Posted: 16 May 2018
The robot that can be controlled using IoT. It will be accessible via any handheld devices through the internet. The robot contains a sonar sensor to detect any obstacles, and the user will see the live feed from the robot. The application lets the user control the robot and move accordingly. This robot can be used for home security or even as a pet monitoring device.
For the project, we used a wide range of technologies. The pet monitoring bot encompasses aspects of hardware, networking, programming languages, and the web.
The finished robot is composed of these components; a 2-wheel drive motor chassis kit, a 5MP camera, resistors (1kOm and 2kOm), wires and cables, a rechargeable battery pack, a 9V battery, a breadboard, a motor driver, and of course the Raspberry Pi.
When it comes to the chassis, not much is to be said about it; it’s just a frame so that we can put our Raspberry Pi on top. A benefit of the chassis is that it came with a base and a roof and that we placed the breadboard on the first floor and the Raspberry Pi on the roof, avoiding jamming everything together.
As mentioned before, we wanted to have a movable bot that can capture footage of what’s in front of it; naturally, a camera is needed for this. The reason we chose the 5MP camera for Raspberry Pi is that we knew that our Raspberry Pi has a CSI camera port, which meant that it could be connected directly to the Raspberry Pi, saving USB ports. The 5MP meant that the still picture resolution could be as high as 2592 x 1944 pixels, and that video outputs can be as high as 1080p at 30 fps, producing high-quality videos for live feeds which is exactly what we were looking for.
We envision our bot also to be able to avoid incoming obstacles automatically, even while controlling it. This acts as a Fail safe in case the operator makes a mistake, preventing damage to the bot. An ultrasonic sensor (HC-SR04) is added to our robot to detect the distance between itself and the object in front. By modifying existing python codes, we used this information to determine when it should change the course of direction.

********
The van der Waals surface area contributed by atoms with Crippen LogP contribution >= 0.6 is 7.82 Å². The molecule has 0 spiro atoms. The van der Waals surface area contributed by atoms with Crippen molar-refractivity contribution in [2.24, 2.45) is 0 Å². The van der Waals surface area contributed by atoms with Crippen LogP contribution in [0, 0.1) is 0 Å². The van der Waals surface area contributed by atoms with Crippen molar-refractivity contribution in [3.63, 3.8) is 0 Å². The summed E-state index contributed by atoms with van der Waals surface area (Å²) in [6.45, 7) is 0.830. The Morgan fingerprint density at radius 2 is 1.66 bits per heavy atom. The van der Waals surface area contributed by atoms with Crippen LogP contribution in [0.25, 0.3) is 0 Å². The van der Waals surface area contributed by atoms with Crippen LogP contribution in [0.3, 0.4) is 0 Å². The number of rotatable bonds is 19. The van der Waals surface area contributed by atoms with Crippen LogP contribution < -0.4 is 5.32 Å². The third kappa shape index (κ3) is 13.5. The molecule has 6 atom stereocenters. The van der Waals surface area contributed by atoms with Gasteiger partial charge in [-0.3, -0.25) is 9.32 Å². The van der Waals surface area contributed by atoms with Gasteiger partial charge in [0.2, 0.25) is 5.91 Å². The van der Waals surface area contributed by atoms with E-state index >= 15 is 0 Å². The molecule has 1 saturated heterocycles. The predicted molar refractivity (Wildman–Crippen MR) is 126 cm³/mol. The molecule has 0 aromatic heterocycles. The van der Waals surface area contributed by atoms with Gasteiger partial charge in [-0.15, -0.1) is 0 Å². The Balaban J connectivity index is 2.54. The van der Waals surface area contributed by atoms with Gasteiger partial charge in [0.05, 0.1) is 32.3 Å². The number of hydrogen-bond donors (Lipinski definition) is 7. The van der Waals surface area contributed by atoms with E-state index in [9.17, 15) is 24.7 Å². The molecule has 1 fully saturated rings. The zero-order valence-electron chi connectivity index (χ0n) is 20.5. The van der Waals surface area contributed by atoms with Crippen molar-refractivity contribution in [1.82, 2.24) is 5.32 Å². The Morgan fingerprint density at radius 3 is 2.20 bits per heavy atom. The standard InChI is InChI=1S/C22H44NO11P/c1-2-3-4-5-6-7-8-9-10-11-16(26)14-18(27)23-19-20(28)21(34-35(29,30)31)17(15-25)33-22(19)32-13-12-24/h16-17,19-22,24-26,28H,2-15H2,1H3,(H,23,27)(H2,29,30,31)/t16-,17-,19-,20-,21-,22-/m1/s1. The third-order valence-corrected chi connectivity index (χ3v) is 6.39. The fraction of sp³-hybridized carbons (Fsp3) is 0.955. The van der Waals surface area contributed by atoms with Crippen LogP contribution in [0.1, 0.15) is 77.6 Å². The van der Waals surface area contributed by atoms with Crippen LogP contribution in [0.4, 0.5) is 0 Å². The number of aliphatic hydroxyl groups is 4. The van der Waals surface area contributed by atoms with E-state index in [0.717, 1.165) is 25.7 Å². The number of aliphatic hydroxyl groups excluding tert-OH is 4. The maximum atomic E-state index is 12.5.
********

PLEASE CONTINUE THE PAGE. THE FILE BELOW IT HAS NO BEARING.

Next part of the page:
Ultrasonic sensors work by sending a series of sound waves to objects and wait for the echo to hit back to calculate the distance between the two. The sensors required two resistors (one 1kOm, one 2kOm) to function correctly.
This is because the initial input is 5V, and the sensor only accepts 3.3V, and the resistor lowers the current passing through so that the sensor can work. There are limitations to using an ultrasonic sensor; shape, size, and angle of the object can change the accuracy of the readings.
Objects that absorb sound will also drastically reduce their operating effectiveness. Other alternatives to measure object distance can be other sensors like proximity sensors, where it emits an electromagnetic field or beam. But since there is no need for our bot to detect objects far away, our sensors should suffice.
Since our bot can be remote-controlled, we cannot use the power cable as it would limit the operating range. We, therefore, acquired a portable power bank to stick onto the chassis; the power bank is rechargeable and is used to power up the Raspberry Pi. The limitation of such item is that it’s simply not strong enough to power both the computer and the motors, and that’s where the additional battery come in. A connection is applied to the DC motor so that it can connect to the motors. We cannot fit another power bank onto the chassis, so we decided to use a smaller disposable battery that can be connected to the breadboard. All these components mentioned above have pins that need to be plugged.
The breadboard is used as a frame to create our electric circuit; it is usually composed of a tin plate encased with plastic with holes. These holes act as contact points to attach numerous electronic components to create a connection/ circuit.